The team has made some new additions to its offense in transfers Jake Gish (Utah), Ike George (Charleston Southern) and Magnum Hofstetter (Hawaii) among others, which will give the team depth as defending World Series MVP Isaiah Thomas works his way back to 100% from an injury he's been dealing with in the offseason. It will also help to offset some of the impact from other potential injuries, which plagued the team last season.

The Warriors will have, according to preseason NAIA Top 25 rankings, the toughest week to begin the season. They start their schedule Feb. 1 in Arizona against No. 6 Tennessee Wesleyan and will play three games total from Feb. 2-3 against No. 1 Southeastern, No. 7 Bellevue (Neb.) and St. Thomas (Fla.), which received votes.

The four games comprise three of the six nonconference top-10 opponents that LCSC has on its schedule.

"We put (the schedule) together just because of that — it's tough," Warriors coach Jake Taylor said. "I think that really helped us last year as a group with all the new guys we had. ... This year it's an even tougher schedule. So we'll be ready to go next week the best we can and we'll play the best we can at this point in the year. But it's a great opportunity for us to be on the road and be together and continue to grow as a team."

If there's one question mark for LCSC, it's its pitching staff.

The Warriors lost a good number of their pitching staff from a season ago due to graduation and, of the 15 new players they brought into the program this season, eight were pitchers.

The team does have key returners in its staff. Senior right-hander Cam Smith, who was fourth in the team in ERA, and junior lefty Dallas McGill, who was tied for the most starts on the team, both return. The veteran leadership and the addition of Alec Holmes, a four-year pitcher for LCSC, to the coaching staff has helped the new hurlers acclimate quickly to Lewiston. Among those new pitchers is senior Oklahoma Wesleyan transfer Tucker Grote, who led the summer baseball West Coast League in ERA in the summer of 2023.

"I think with Alec, I came in this program with him," Smith said. "So at the beginning (of him being a coach), it was definitely a little weird. But he's done an amazing job and I give so much thanks for everything he's done for all the new guys and things like that. I respect the guy a ton. I love what he's trying to do."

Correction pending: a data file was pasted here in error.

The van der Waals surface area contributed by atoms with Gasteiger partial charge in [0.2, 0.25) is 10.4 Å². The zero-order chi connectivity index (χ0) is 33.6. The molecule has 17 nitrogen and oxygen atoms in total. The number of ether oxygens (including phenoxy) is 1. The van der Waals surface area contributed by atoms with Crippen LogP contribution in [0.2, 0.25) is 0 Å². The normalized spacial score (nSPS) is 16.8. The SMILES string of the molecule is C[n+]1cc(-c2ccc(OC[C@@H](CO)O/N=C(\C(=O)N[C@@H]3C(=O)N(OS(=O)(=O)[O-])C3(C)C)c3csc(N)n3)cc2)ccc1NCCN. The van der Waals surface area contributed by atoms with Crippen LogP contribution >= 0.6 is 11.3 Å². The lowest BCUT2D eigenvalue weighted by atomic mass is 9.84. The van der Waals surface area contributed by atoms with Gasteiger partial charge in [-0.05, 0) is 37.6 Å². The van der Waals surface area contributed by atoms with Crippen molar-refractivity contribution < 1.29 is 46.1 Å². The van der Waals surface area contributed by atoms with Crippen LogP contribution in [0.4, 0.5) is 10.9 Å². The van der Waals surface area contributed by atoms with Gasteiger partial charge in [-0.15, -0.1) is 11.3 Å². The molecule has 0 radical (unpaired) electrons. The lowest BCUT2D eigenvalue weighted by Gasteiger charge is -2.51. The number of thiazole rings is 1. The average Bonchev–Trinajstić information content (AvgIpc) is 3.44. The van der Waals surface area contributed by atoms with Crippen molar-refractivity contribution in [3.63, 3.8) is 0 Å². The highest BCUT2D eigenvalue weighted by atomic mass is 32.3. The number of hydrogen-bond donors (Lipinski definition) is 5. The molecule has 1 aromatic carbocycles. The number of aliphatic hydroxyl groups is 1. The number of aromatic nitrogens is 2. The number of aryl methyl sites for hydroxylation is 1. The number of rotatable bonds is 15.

Taylor said that the team has an idea as to who will start the games in Arizona and Smith gave credit to the new guys for becoming acclimated to the new environment quickly, something that was a struggle for the team last season.

Last year the team was composed mostly of underclassmen who hadn't had experience and were learning as they went. Injuries exacerbated that issue.

This year, with a season and a deep postseason run under their belts, the returners have the chemistry that was missing from most of last season and that's helped the new faces to the program become more acclimated and bought into the mission LCSC has: hoisting its 20th red banner.

"(Last year) it was hard to get everyone moving in the same direction because it was so new to everybody," Warriors senior left fielder Nick Seamons said. "And I think now that we have so many people who know how we go about our business, it was way easier for all the new guys to just jump on board and follow along. And I think all of them came in and jumped in seamlessly and I think it's going to be pretty fun."

LCSC has been one step away two seasons in a row from bringing home the Warriors' first national championship since 2017 and the first of Taylor's tenure as coach. Last year, with an almost completely new team, they were one run away from doing it. The Warriors think the motivation is there, the talent is there and the ability is there to accomplish that goal.

The tough early schedule will be the first sign if LCSC can get over that hump.

Up next

Track and field: at Inland Northwest Invite on Saturday at Whitworth College in Spokane.

Tennis: Men and women vs. Whitman starting at noon, Feb. 3 at Lewis-Clark State College in Lewiston.

Golf: Men and women at RMC Intercollegiate Invite from March 4-6 at Reflection Bay Golf Course in Henderson, Nev.

Baseball: vs. No. 6 Tennessee Wesleyan at noon, Feb. 1 at Gene Autry Park in Mesa, Ariz.

Kowatsch can be contacted at 208-848-2268, or on Twitter @Teren_Kowatsch.